It's just a frayed, weathered, black karate belt, but it means the world to George Waite, the former president of TCB -- Elvis Presley's film company. The belt belonged to the King way back when, and Waite has had it since Presley's death in 1977. Until recently, Waite had never shown it to anyone because the memory of his loss was so painful. Presley's death also put an end to a karate film called "New Gladiators" that the singer had financed and that Waite -- a self-described "karate bum" -- had produced in 1974. "New Gladiators" was supposed to be to karate what Bruce Brown's classic "The Endless Summer" was to surfing -- a definitive film about the sport. Presley was scheduled to co-narrate and demonstrate karate moves.
"I kept it going until Elvis died," says Waite, who studied with Presley's martial arts instructor, Ed Parker.
But that wasn't the end of the story. Waite had 50 hours of footage -- including 33 minutes of medium-girthed Presley showing off his black-belt moves and eight minutes of Bruce Lee demonstrating karate in 1967 in Long Beach -- in the back of his 1963 GMC pickup truck in his garage.
And there the project stayed until recently, when he gave the footage to Isaac Florentine, an Israeli-born director of action films, and Florentine's partner, Don Warrener, who ran a chain of karate schools in Canada. Florentine and Warrener's company, Rising Sun Productions, which distributes karate movies and other martial arts-related items, edited the footage down to 93 minutes. (None of the footage of Presley is in the movie because the Elvis Presley estate wouldn't allow it to be released; according to Warrener, the estate was unhappy with the singer's less than flattering appearance.)
The two are now distributing the finished product, "New Gladiators," on video and DVD, and are hoping to interest Hollywood in a theatrical release. "New Gladiators" documents what fans know as the golden age of the sport, when martial artists were interested in the art of karate and not the glory or the money. The film focuses on several karate fighters in training and captures tournament action -- two European team matches and the Urquidez Brothers Invitational in Beverly Hills. Several well-known martial artists of the period appear, including John Corcoran, Ticky Donovan, Emil Farkas, Roy Kurban, Ron Marchini, John Natividad and Benny "the Jet" Urquidez.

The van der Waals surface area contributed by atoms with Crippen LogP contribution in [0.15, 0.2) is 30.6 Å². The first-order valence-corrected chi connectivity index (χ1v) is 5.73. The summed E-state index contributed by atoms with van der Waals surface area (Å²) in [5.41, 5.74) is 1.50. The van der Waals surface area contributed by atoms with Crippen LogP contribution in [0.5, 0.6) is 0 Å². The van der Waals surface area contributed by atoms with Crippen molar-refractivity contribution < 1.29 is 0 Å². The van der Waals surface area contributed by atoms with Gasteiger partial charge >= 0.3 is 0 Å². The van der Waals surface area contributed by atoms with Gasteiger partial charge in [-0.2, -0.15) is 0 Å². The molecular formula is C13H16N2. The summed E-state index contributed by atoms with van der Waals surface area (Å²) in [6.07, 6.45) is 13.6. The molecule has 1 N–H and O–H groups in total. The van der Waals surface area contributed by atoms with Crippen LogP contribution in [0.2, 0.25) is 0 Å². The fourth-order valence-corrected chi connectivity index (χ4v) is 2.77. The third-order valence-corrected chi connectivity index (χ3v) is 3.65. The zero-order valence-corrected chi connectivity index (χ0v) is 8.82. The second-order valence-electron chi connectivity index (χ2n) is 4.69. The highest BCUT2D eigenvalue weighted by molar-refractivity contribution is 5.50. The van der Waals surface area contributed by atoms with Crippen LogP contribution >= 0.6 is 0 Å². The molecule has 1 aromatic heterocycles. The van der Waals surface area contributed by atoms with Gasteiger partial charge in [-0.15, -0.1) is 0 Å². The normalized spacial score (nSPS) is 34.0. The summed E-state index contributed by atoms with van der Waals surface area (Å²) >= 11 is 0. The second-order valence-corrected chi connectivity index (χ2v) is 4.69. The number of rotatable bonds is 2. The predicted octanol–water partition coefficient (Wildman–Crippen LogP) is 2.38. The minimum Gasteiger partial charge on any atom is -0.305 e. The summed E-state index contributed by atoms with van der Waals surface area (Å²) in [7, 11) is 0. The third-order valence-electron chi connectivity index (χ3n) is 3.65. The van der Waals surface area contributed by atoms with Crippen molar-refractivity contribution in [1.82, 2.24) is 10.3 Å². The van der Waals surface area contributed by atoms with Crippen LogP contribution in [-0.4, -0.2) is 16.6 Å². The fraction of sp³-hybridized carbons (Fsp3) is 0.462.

On a recent morning, Florentine, Warrener and Waite gather in Rising Sun's cramped Beverly Hills office with three of the men in the film: Urquidez, a world-champion kickboxer who operates the Jet Center in Burbank; Farkas, who wrote the Encyclopedia of Martial Arts and is owner of the Beverly Hills Karate Academy; and Dave Brock, a seven-time karate champion. Also sitting in are writer Joe Hyams, one of Bruce Lee's first students and author of "Zen in the Martial Arts," and Majeet Raz, one of Urquidez's students. They are there not so much to talk as to show their support for "New Gladiators."
Waite first came up with an idea for doing a documentary on tournament life in 1974 and shared it with Parker, the instructor. "He said we should have E.P. look at this; we'll call him right now," Waite recalls. Presley agreed to meet with them that afternoon. "We went up to the house and we talked for a bit, and I presented the idea to him."
Presley was leaving for Las Vegas that night and told the two he would have to think about it. "A couple of hours later, he said he liked the idea and said, 'Come to Vegas.' So I went to Vegas and we talked about the film. He gave me a check for $50,000."
Waite says he never completed the film and didn't want to use the 16-millimeter footage of Presley, hoping instead to shoot him on 35-millimeter in more choreographed moves. But the King's weight had ballooned since the film's inception. "We thought he was going to come down a little bit [in weight]. We flew back to Memphis a few times and showed him the film, and he said, 'That's good enough to me.' He wore a rubber suit and I thought he would get smaller, but he didn't. It's always hard to cut someone into something when they are heavy. And it doesn't look good for the sport."
To Florentine and Warrener, resurrecting "New Gladiators" is akin to exhibiting the Lost Ark of the Covenant or the Holy Grail. The film has achieved almost legendary status among karate devotees. In fact, Florentine first heard of "New Gladiators" back in Israel in the late '70s when he was a teenager.
Since its release on DVD and VHS in August, "New Gladiators" has become Rising Sun's biggest seller of the year (1,345 copies sold so far).
Waite says that the film was 90% complete before he gave it to Florentine and Warrener. "I tried to keep it as much as possible intact the way they meant it to be," Florentine says. "I didn't want to cut stuff. When you see it now in the 21st century, it takes you back into the '70s and really captures the period. There were holes in the film, but we patched it."